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Israel v. Wofford

United States District Court, N.D. California

July 27, 2016

MAX L. ISRAEL, Petitioner,
v.
C. WOFFORD, Respondent.

          ORDER FOR RESPONDENT TO SHOW, RE: DKT. NO. 5

          PHYLLIS J. HAMILTON, United States District Judge.

         Petitioner, a California prisoner, has filed a pro se petition for a writ of habeas corpus pursuant to 28 U.S.C. § 2254, challenging a resentencing. The resentencing occurred in Santa Clara County, which is in this district, so venue is proper here. See 28 U.S.C. § 2241(d). The petition was dismissed with leave to amend and petitioner has filed an amended petition.

         BACKGROUND

         In 2005 a jury convicted petitioner of carjacking and related counts for using a firearm. Petitioner was sentenced to 75 years to life in prison consecutive to 10 years. In 2012, petitioner sought relief in state superior court for resentencing under Proposition 36, the Three Strikes Reform Act. Petitioner was appointed counsel and was resentenced to 25 years to life in prison consecutive to 13 years and four months. Petitioner’s appeals to the California Court of Appeal and California Supreme Court were denied.

         DISCUSSION

         STANDARD OF REVIEW

         This court may entertain a petition for writ of habeas corpus “in behalf of a person in custody pursuant to the judgment of a State court only on the ground that he is in custody in violation of the Constitution or laws or treaties of the United States.” 28 U.S.C. § 2254(a); Rose v. Hodges, 423 U.S. 19, 21 (1975). Habeas corpus petitions must meet heightened pleading requirements. McFarland v. Scott, 512 U.S. 849, 856 (1994). An application for a federal writ of habeas corpus filed by a prisoner who is in state custody pursuant to a judgment of a state court must “specify all the grounds for relief available to the petitioner ... [and] state the facts supporting each ground.” Rule 2(c) of the Rules Governing § 2254 Cases, 28 U.S.C. § 2254. “‘[N]otice’ pleading is not sufficient, for the petition is expected to state facts that point to a ‘real possibility of constitutional error.’” Rule 4 Advisory Committee Notes (quoting Aubut v. Maine, 431 F.2d 688, 689 (1st Cir. 1970)).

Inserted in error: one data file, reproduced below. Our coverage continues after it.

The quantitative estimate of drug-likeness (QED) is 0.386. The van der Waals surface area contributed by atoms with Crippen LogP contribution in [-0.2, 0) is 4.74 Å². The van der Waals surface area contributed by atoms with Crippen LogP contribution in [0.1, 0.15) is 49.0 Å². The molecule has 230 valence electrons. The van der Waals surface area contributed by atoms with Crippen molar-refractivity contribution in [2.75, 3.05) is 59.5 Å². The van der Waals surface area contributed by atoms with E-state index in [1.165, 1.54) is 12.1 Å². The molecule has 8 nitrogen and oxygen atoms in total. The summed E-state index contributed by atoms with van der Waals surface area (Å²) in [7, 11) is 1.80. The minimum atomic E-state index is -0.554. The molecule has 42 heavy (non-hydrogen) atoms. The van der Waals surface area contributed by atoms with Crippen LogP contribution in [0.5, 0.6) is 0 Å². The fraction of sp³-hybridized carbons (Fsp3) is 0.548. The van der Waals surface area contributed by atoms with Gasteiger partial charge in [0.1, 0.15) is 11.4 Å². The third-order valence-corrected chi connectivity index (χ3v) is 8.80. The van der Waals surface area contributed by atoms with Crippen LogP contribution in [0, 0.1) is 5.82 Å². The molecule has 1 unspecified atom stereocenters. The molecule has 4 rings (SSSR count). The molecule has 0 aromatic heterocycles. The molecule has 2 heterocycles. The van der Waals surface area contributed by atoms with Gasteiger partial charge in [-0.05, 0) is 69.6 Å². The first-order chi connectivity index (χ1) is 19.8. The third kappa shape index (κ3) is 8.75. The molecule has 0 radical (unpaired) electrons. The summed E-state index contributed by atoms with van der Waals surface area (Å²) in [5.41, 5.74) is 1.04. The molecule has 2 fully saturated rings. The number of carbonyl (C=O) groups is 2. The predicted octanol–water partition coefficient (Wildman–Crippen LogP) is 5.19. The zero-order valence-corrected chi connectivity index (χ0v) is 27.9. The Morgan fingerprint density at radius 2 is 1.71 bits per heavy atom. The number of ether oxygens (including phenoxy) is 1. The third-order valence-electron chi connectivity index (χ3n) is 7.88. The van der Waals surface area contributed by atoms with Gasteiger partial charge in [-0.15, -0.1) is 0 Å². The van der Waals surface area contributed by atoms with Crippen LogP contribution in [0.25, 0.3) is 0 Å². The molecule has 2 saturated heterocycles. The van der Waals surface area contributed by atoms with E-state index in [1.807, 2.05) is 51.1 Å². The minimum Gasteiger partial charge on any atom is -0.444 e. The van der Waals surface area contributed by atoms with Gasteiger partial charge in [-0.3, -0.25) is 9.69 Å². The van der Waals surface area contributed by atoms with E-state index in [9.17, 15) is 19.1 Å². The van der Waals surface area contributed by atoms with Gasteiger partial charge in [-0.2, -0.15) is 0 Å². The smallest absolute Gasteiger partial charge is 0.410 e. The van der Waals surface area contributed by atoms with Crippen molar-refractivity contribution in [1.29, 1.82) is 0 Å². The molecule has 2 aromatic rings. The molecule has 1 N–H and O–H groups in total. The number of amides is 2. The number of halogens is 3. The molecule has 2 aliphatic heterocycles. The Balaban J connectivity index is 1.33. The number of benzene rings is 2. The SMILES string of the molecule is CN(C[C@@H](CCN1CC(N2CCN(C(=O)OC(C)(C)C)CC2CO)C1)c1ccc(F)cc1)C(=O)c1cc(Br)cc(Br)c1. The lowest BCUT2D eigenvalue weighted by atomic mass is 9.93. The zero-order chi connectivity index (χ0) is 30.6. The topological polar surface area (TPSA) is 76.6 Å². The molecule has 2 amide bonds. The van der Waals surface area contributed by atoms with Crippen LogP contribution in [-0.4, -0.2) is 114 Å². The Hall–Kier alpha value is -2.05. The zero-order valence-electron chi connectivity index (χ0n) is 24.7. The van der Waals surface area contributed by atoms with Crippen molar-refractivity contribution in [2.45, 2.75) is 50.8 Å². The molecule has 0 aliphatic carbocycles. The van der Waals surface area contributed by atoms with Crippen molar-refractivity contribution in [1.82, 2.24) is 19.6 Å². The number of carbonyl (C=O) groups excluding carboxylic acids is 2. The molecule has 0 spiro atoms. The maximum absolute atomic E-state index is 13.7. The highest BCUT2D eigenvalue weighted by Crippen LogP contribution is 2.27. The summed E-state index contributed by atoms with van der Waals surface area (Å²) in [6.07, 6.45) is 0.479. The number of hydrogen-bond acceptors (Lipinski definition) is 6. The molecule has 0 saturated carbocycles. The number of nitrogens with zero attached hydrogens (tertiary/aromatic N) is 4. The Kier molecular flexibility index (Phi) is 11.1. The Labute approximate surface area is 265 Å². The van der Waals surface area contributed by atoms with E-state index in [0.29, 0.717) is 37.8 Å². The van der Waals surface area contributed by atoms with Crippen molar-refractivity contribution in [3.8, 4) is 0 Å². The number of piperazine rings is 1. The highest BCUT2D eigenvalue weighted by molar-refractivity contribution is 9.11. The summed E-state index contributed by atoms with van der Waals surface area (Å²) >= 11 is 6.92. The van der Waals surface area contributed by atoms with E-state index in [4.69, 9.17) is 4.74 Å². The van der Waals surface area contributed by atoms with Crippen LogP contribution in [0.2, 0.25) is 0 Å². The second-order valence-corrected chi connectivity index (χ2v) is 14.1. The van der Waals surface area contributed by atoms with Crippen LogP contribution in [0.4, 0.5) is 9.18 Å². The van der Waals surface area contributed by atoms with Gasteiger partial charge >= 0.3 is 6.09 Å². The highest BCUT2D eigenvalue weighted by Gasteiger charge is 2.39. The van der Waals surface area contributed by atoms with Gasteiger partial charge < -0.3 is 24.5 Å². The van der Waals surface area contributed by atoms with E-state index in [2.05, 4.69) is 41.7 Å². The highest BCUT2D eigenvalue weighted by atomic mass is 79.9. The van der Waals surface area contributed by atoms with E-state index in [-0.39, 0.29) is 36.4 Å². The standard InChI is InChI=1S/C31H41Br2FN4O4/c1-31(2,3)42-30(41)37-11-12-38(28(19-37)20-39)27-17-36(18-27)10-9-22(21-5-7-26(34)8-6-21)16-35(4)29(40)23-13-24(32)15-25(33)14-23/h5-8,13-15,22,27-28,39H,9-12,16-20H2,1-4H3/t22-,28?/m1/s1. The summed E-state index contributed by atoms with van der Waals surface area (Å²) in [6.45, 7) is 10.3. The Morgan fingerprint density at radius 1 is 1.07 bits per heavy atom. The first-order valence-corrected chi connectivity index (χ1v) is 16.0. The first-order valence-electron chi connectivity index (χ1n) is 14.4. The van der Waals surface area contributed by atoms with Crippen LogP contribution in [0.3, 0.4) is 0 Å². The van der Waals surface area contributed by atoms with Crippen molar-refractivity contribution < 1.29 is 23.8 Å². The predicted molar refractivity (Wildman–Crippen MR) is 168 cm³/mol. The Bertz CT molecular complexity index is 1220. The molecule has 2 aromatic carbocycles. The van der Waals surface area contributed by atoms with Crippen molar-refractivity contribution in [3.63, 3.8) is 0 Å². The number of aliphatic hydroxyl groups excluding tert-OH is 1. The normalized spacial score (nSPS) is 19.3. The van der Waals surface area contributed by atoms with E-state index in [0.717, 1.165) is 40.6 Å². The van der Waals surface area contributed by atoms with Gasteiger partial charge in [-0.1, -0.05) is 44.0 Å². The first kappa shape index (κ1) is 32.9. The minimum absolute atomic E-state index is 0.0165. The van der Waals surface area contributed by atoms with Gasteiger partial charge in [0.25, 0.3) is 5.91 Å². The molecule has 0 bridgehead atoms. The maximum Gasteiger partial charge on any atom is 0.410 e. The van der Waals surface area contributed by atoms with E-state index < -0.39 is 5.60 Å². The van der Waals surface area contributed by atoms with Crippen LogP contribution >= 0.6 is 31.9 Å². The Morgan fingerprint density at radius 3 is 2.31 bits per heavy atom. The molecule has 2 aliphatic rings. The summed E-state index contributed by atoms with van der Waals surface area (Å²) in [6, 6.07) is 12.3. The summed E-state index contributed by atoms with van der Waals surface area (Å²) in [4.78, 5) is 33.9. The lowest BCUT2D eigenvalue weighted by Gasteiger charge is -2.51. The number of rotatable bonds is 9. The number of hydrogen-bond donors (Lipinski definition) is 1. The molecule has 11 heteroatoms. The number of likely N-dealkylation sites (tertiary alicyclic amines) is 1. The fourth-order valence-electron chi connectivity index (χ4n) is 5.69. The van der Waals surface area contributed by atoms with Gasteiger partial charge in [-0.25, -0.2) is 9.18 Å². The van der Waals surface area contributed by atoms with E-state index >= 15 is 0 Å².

LEGAL CLAIMS

         As grounds for federal habeas relief, petitioner asserts that: (1) there were various sentencing errors resulting in a violation of the Sixth Amendment; and (2) he was denied counsel. Liberally construed, these claims are sufficient to proceed.

         Petitioner also seeks the appointment of counsel. The Sixth Amendment's right to counsel does not apply in habeas corpus actions. Knaubert v. Goldsmith, 791 F.2d 722, 728 (9th Cir. 1986). However, 18 U.S.C. § 3006A(a)(2)(B) provides that in habeas cases, whenever “the court determines that the interests of justice so require”, representation may be provided for any financially eligible person. Petitioner has presented his claims adequately, and they are not particularly complex. The interests of justice do not require appointment of counsel.

         CONCLUSION

         1. The motion to appoint counsel (Docket No. 5) is DENIED.

         2. The clerk shall serve by regular mail a copy of this order and the amended petition and all attachments thereto on respondent and respondent’s attorney, the Attorney General of the State of California. The clerk also shall serve a copy of this order on petitioner.

         3. Respondent shall file with the court and serve on petitioner, within fifty-six (56) days of the issuance of this order, an answer conforming in all respects to Rule 5 of the Rules Governing Section 2254 Cases, showing cause why a writ of habeas corpus should not be granted. Respondent shall file with the answer and serve on petitioner a copy of all portions of the state trial record that have ...


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